2019 Ford Ranger FX4 Endures 1,100+ Miles of On- and Off-Road Testing
Fast Lane Truck drives new Ranger Lariat FX4 from L.A. to Moab and back home to Colorado to test its abilities.
Ford trucks are built to work, but that’s not all they’re used for. Many of them are daily drivers. Others are used as road trip vehicles. Then there are those that spend a lot of time getting dirty off-road. When The Fast Lane Truck got the keys to a shiny new 2019 Ranger FX4, they didn’t drive it around the suburbs. They took it on an 1,100-mile journey from the city streets of LA to the rocky terrain of Moab to the snow-covered roads of Colorado.
In this video, hosts Andre Smirnov and Nathan Adlen fly out to the West Coast and pick up a $46,090 Saber Orange Ranger Lariat SuperCrew with the $1,295 FX4 package. As Smirnov describes it, “It’s partially software and partially hardware” that includes an off-road suspension and tires, a locking rear diff, front tow hooks and skid plate, off-road gauges, Trail Control, Terrain Management System, and skid plates for the fuel tank, transfer case, and electric power steering system’s motor.
Then it’s time to hit the road. After Smirnov and Adlen fill the Ranger’s 18-gallon tank with 87 octane, they head toward Las Vegas. Once the pair reaches Sin City, they check their fuel economy. They’re averaging a little over 21 mpg after nearly 200 miles of driving – just below the Ranger 4X4’s estimated combined fuel economy of 22 mpg.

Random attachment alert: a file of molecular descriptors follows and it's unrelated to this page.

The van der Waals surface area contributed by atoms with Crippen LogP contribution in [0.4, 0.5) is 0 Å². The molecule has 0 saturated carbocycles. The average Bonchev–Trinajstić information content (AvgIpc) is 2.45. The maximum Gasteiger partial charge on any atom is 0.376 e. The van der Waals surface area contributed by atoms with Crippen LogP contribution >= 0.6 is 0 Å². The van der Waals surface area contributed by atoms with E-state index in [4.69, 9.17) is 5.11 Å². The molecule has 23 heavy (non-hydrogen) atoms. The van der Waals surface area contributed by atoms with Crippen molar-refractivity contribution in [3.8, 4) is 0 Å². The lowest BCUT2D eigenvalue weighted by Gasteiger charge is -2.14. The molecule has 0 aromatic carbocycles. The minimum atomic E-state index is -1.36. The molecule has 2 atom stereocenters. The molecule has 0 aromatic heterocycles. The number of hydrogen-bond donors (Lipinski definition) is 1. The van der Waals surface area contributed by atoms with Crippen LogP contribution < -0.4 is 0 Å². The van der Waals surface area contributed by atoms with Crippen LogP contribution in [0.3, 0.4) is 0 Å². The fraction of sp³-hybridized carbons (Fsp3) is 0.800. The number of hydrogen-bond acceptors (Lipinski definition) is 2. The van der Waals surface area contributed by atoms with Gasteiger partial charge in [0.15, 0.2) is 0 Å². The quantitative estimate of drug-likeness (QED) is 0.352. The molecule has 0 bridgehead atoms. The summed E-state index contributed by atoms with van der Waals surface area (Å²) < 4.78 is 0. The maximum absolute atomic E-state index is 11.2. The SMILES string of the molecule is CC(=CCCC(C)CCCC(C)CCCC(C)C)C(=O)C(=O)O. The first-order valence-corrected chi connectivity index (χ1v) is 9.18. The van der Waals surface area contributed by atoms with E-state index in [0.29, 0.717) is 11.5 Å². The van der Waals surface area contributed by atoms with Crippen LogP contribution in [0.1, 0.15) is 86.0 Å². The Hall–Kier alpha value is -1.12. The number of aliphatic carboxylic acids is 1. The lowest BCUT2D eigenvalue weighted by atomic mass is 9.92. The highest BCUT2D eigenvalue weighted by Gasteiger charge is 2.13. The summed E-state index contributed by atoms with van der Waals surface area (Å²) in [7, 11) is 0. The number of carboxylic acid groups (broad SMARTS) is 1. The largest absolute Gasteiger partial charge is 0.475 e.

The guys have plenty more driving ahead of them before they get home. Luckily, the Ranger is a pleasant place to be for several hours. Adlen thinks it’s quiet and has a smooth ride. He says, “These seats are really comfortable. So that’s a big positive.”
When Smirnov and Adlen get to Moab, they put the Ranger through a series of evaluations that test its traction and articulation, approach and departure angles, Trail Control system, and ground clearance. One rock formation puts the Ranger on three wheels. The Ranger’s software quickly sorts everything out and gets him to the top. Smirnov watches it all go down and says, “Wow, he really didn’t even need his locker. The traction system really took care of it.”
Adlen engages the Ranger’s Trail Control system, aka off-road cruise control, further along the trail. It allows him to concentrate on steering while the software handles the braking and throttle to keep him going his chosen speed of one mph (even when Adlen puts the Ranger’s 10-speed automatic in reverse). At one point, one of his back tires loses its grip on the slippery rock underneath it. All Adlen has to do is engage the rear locker and he’s right back on his way.
Other areas of Moab require every degree of the Ranger’s approach (28.7), breakover (21.5), and departure (25.4) angles – and then some. Although it surprisingly clears some sections without scraping, while making its way down one particularly challenging grade, it drags both its front “bash” plate and its rear hitch.
The Ranger may pick up a few scratches, but it ultimately gets Smirnov and Adlen through the treacherous Colorado snow and back home. Over the course of 1,147.8 miles, the 2.4-liter EcoBoost I4 gave the guys an average fuel economy of 20.7 mpg. The long trip taught them just how comfortable and capable the new Ranger is…and how badly it needs a larger fuel tank.
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